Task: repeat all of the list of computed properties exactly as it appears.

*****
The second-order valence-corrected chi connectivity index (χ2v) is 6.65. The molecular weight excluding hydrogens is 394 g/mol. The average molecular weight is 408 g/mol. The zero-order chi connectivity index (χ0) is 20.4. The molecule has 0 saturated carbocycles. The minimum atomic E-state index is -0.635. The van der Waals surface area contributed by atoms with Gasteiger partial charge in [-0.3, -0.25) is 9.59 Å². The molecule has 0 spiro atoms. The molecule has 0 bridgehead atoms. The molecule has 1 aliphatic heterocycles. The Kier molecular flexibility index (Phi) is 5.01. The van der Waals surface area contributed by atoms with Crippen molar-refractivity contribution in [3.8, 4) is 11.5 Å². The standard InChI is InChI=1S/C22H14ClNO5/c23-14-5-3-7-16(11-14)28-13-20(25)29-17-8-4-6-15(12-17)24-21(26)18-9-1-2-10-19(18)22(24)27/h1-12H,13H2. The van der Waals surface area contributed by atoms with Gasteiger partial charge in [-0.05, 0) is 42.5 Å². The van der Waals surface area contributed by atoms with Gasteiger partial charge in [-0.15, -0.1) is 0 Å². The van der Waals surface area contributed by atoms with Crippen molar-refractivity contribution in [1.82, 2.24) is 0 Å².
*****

The second-order valence-corrected chi connectivity index (χ2v) is 6.65. The molecular weight excluding hydrogens is 394 g/mol. The average molecular weight is 408 g/mol. The zero-order chi connectivity index (χ0) is 20.4. The molecule has 0 saturated carbocycles. The minimum atomic E-state index is -0.635. The van der Waals surface area contributed by atoms with Gasteiger partial charge in [-0.3, -0.25) is 9.59 Å². The molecule has 0 spiro atoms. The molecule has 0 bridgehead atoms. The molecule has 1 aliphatic heterocycles. The Kier molecular flexibility index (Phi) is 5.01. The van der Waals surface area contributed by atoms with Crippen molar-refractivity contribution in [3.8, 4) is 11.5 Å². The standard InChI is InChI=1S/C22H14ClNO5/c23-14-5-3-7-16(11-14)28-13-20(25)29-17-8-4-6-15(12-17)24-21(26)18-9-1-2-10-19(18)22(24)27/h1-12H,13H2. The van der Waals surface area contributed by atoms with Gasteiger partial charge in [-0.05, 0) is 42.5 Å². The van der Waals surface area contributed by atoms with Gasteiger partial charge in [-0.15, -0.1) is 0 Å². The van der Waals surface area contributed by atoms with Crippen molar-refractivity contribution in [1.82, 2.24) is 0 Å².